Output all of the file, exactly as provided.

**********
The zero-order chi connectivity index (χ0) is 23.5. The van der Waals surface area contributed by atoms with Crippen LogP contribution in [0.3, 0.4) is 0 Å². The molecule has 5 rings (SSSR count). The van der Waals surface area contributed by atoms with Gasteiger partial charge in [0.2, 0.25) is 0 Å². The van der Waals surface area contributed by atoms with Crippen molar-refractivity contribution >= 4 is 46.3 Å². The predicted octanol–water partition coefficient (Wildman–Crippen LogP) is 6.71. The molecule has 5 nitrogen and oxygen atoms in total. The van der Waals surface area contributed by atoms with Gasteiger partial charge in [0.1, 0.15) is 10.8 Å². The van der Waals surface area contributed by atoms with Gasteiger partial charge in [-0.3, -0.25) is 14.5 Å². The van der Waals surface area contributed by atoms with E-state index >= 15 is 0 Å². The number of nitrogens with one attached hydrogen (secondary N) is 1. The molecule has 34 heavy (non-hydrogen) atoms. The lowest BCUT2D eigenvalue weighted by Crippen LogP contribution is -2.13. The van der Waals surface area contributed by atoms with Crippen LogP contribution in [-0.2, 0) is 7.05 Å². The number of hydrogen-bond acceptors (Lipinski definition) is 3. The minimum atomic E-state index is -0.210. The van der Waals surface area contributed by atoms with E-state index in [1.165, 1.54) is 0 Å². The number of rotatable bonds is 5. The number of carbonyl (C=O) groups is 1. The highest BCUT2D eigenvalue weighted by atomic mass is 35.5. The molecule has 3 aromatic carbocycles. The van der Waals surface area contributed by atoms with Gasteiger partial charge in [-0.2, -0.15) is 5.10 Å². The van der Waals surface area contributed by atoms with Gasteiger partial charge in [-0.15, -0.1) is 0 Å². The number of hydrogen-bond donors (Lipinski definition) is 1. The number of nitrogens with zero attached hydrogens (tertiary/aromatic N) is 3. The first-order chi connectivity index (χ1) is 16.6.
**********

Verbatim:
The zero-order chi connectivity index (χ0) is 23.5. The van der Waals surface area contributed by atoms with Crippen LogP contribution in [0.3, 0.4) is 0 Å². The molecule has 5 rings (SSSR count). The van der Waals surface area contributed by atoms with Gasteiger partial charge in [0.2, 0.25) is 0 Å². The van der Waals surface area contributed by atoms with Crippen molar-refractivity contribution >= 4 is 46.3 Å². The predicted octanol–water partition coefficient (Wildman–Crippen LogP) is 6.71. The molecule has 5 nitrogen and oxygen atoms in total. The van der Waals surface area contributed by atoms with Gasteiger partial charge in [0.1, 0.15) is 10.8 Å². The van der Waals surface area contributed by atoms with Gasteiger partial charge in [-0.3, -0.25) is 14.5 Å². The van der Waals surface area contributed by atoms with E-state index >= 15 is 0 Å². The number of nitrogens with one attached hydrogen (secondary N) is 1. The molecule has 34 heavy (non-hydrogen) atoms. The lowest BCUT2D eigenvalue weighted by Crippen LogP contribution is -2.13. The van der Waals surface area contributed by atoms with Crippen LogP contribution in [-0.2, 0) is 7.05 Å². The number of hydrogen-bond acceptors (Lipinski definition) is 3. The minimum atomic E-state index is -0.210. The van der Waals surface area contributed by atoms with E-state index in [1.165, 1.54) is 0 Å². The number of rotatable bonds is 5. The number of carbonyl (C=O) groups is 1. The highest BCUT2D eigenvalue weighted by atomic mass is 35.5. The molecule has 3 aromatic carbocycles. The van der Waals surface area contributed by atoms with Gasteiger partial charge in [-0.2, -0.15) is 5.10 Å². The van der Waals surface area contributed by atoms with Gasteiger partial charge in [-0.15, -0.1) is 0 Å². The number of hydrogen-bond donors (Lipinski definition) is 1. The number of nitrogens with zero attached hydrogens (tertiary/aromatic N) is 3. The first-order chi connectivity index (χ1) is 16.6.